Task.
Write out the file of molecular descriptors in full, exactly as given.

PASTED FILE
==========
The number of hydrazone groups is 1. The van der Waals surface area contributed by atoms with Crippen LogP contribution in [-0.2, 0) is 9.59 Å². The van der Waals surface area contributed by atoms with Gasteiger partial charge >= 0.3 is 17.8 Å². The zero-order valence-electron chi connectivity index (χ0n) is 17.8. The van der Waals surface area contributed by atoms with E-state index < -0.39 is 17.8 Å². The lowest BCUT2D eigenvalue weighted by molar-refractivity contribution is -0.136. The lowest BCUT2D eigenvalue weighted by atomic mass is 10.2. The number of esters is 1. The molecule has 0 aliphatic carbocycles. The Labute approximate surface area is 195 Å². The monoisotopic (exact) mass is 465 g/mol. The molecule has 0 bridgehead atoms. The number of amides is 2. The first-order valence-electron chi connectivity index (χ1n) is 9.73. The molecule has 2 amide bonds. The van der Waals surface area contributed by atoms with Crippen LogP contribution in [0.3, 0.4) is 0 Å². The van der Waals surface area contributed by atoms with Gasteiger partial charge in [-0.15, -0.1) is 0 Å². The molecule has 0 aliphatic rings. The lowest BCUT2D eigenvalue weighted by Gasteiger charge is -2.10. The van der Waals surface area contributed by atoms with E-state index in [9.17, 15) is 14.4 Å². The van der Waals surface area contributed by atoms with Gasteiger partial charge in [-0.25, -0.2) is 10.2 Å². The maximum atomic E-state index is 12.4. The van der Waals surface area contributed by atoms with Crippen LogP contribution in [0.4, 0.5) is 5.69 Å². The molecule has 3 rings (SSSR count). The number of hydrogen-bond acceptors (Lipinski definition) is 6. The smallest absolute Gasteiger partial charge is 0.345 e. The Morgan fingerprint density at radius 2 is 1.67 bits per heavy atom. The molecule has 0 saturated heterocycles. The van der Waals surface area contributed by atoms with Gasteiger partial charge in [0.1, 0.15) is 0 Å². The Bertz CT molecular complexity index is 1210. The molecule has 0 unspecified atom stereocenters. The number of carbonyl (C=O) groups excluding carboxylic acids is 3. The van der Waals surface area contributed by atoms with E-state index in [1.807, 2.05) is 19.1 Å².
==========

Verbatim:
The number of hydrazone groups is 1. The van der Waals surface area contributed by atoms with Crippen LogP contribution in [-0.2, 0) is 9.59 Å². The van der Waals surface area contributed by atoms with Gasteiger partial charge >= 0.3 is 17.8 Å². The zero-order valence-electron chi connectivity index (χ0n) is 17.8. The van der Waals surface area contributed by atoms with E-state index < -0.39 is 17.8 Å². The lowest BCUT2D eigenvalue weighted by molar-refractivity contribution is -0.136. The lowest BCUT2D eigenvalue weighted by atomic mass is 10.2. The number of esters is 1. The molecule has 0 aliphatic carbocycles. The Labute approximate surface area is 195 Å². The monoisotopic (exact) mass is 465 g/mol. The molecule has 0 bridgehead atoms. The number of amides is 2. The first-order valence-electron chi connectivity index (χ1n) is 9.73. The molecule has 2 amide bonds. The van der Waals surface area contributed by atoms with Crippen LogP contribution in [0.3, 0.4) is 0 Å². The van der Waals surface area contributed by atoms with Gasteiger partial charge in [-0.15, -0.1) is 0 Å². The molecule has 0 aliphatic rings. The lowest BCUT2D eigenvalue weighted by Gasteiger charge is -2.10. The van der Waals surface area contributed by atoms with E-state index in [9.17, 15) is 14.4 Å². The van der Waals surface area contributed by atoms with Gasteiger partial charge in [-0.25, -0.2) is 10.2 Å². The maximum atomic E-state index is 12.4. The van der Waals surface area contributed by atoms with Crippen LogP contribution in [0.4, 0.5) is 5.69 Å². The molecule has 3 rings (SSSR count). The number of hydrogen-bond acceptors (Lipinski definition) is 6. The smallest absolute Gasteiger partial charge is 0.345 e. The Morgan fingerprint density at radius 2 is 1.67 bits per heavy atom. The molecule has 0 saturated heterocycles. The van der Waals surface area contributed by atoms with Gasteiger partial charge in [0.1, 0.15) is 0 Å². The Bertz CT molecular complexity index is 1210. The molecule has 0 unspecified atom stereocenters. The number of carbonyl (C=O) groups excluding carboxylic acids is 3. The van der Waals surface area contributed by atoms with E-state index in [1.807, 2.05) is 19.1 Å².